Though I'm a pretty voracious reader, I have a hard time with reviews. If I don't like a book, I kinda don't want to criticize it — it's the old, "if you can't say something nice..." problem. So, I don't write reviews on books I don't like (and rarely write, here, about books at all. We have plenty of amazing people covering that waterfront.). I often wonder how reviewers handle that distressing little dilemma, and noticed that generally, reviews I read are just of books the reviewer liked. They don't warn you away from the stinkers, they call your attention to the good stuff, right? Well, yes, but there's another motivation, for some, as well. From Jo Walton's piece, "Why Reviewers Don't Often Say 'This Sucks'":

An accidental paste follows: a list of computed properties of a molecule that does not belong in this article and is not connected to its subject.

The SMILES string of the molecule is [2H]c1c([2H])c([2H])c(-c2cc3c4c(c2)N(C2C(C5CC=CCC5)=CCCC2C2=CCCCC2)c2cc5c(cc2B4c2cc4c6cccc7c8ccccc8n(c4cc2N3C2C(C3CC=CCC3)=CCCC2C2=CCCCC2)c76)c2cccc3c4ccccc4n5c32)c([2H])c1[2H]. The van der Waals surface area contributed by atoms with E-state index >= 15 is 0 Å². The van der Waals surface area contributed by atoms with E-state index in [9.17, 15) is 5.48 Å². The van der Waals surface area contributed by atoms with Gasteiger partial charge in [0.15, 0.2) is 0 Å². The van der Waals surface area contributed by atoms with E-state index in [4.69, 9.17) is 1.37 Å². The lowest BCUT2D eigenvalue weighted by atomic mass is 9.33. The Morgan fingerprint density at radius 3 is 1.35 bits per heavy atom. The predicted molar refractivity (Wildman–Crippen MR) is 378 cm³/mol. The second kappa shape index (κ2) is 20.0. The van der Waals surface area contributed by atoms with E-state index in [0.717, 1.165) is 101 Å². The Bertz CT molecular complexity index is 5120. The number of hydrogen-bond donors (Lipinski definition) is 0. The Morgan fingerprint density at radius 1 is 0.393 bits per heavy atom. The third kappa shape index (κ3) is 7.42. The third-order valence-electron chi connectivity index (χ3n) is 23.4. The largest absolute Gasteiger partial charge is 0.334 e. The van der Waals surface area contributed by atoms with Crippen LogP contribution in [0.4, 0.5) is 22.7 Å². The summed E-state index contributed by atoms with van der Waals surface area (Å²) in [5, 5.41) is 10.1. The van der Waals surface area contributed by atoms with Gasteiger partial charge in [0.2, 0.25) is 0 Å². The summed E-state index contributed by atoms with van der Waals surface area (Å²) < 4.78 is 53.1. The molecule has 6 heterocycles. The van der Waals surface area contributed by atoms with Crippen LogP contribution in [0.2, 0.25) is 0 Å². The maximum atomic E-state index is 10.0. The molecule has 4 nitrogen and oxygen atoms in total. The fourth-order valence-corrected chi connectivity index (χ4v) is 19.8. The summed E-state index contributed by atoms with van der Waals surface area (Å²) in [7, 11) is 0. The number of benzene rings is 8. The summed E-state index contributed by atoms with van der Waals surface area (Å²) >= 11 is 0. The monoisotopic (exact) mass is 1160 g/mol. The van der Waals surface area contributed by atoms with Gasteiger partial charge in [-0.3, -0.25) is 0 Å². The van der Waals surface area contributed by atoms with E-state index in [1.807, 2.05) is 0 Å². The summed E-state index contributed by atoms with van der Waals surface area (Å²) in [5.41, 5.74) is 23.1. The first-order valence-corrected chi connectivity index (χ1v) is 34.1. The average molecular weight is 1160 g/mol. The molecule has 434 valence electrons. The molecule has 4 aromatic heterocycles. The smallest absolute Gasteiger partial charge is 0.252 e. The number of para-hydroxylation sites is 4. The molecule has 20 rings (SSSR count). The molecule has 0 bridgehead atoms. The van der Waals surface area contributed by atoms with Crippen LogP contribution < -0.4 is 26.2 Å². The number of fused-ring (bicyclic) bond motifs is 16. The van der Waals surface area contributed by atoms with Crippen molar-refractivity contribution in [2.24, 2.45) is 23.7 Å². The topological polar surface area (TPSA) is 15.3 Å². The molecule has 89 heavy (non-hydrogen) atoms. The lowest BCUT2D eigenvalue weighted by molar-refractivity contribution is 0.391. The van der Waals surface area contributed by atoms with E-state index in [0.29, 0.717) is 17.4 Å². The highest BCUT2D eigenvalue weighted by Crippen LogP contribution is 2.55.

Lots of magazines only publish positive reviews. They don't say "You must love everything." It's much more insidious. They'll send a reviewer a pile of books and say "Here's a pile of books. Write reviews of the ones that are worth it, get them to us by Friday and we'll pay you $50 (or $100, or $25...) per review." The corrolary [sic] is that they pay nothing for the ones you don't review because they're not worth it. The reviewer is then in the unenviable position of having a pile of books they have to spend time reading before Friday, knowing they'll only be paid if they produce a positive review. Lots of people can find something nice to say about anything if it means the difference between being paid and not being paid, eating and not eating.
Makes sense, unfortunately.